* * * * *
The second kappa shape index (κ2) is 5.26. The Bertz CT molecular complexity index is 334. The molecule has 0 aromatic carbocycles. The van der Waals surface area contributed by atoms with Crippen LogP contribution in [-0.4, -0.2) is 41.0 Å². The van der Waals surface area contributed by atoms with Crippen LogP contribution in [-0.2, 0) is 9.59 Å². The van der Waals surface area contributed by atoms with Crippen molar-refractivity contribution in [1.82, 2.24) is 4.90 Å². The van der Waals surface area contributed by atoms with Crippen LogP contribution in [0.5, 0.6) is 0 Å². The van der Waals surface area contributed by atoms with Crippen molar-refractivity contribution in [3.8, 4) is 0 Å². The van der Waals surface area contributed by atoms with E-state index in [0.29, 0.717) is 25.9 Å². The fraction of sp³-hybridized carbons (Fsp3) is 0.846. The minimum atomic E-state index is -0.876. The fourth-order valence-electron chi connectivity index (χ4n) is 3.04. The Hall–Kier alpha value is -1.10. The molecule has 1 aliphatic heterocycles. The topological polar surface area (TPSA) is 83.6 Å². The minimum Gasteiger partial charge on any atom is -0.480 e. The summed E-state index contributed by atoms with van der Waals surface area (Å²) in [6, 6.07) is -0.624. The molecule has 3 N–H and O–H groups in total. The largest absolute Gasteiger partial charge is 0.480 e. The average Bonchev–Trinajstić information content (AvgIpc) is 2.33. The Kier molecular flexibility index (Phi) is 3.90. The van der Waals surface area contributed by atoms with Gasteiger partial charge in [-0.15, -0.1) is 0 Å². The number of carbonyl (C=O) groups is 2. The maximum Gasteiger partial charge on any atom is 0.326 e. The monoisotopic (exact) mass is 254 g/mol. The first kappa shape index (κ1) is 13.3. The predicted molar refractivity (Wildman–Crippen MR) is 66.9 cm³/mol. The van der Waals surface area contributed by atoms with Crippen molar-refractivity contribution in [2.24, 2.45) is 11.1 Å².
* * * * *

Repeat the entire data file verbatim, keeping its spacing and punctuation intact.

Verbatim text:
The second kappa shape index (κ2) is 5.26. The Bertz CT molecular complexity index is 334. The molecule has 0 aromatic carbocycles. The van der Waals surface area contributed by atoms with Crippen LogP contribution in [-0.4, -0.2) is 41.0 Å². The van der Waals surface area contributed by atoms with Crippen LogP contribution in [-0.2, 0) is 9.59 Å². The van der Waals surface area contributed by atoms with Crippen molar-refractivity contribution in [1.82, 2.24) is 4.90 Å². The van der Waals surface area contributed by atoms with Crippen LogP contribution in [0.5, 0.6) is 0 Å². The van der Waals surface area contributed by atoms with Crippen molar-refractivity contribution in [3.8, 4) is 0 Å². The van der Waals surface area contributed by atoms with E-state index in [0.29, 0.717) is 25.9 Å². The fraction of sp³-hybridized carbons (Fsp3) is 0.846. The minimum atomic E-state index is -0.876. The fourth-order valence-electron chi connectivity index (χ4n) is 3.04. The Hall–Kier alpha value is -1.10. The molecule has 1 aliphatic heterocycles. The topological polar surface area (TPSA) is 83.6 Å². The minimum Gasteiger partial charge on any atom is -0.480 e. The summed E-state index contributed by atoms with van der Waals surface area (Å²) in [6, 6.07) is -0.624. The molecule has 3 N–H and O–H groups in total. The largest absolute Gasteiger partial charge is 0.480 e. The average Bonchev–Trinajstić information content (AvgIpc) is 2.33. The Kier molecular flexibility index (Phi) is 3.90. The van der Waals surface area contributed by atoms with Gasteiger partial charge in [-0.15, -0.1) is 0 Å². The number of carbonyl (C=O) groups is 2. The maximum Gasteiger partial charge on any atom is 0.326 e. The monoisotopic (exact) mass is 254 g/mol. The first kappa shape index (κ1) is 13.3. The predicted molar refractivity (Wildman–Crippen MR) is 66.9 cm³/mol. The van der Waals surface area contributed by atoms with Crippen molar-refractivity contribution in [2.24, 2.45) is 11.1 Å².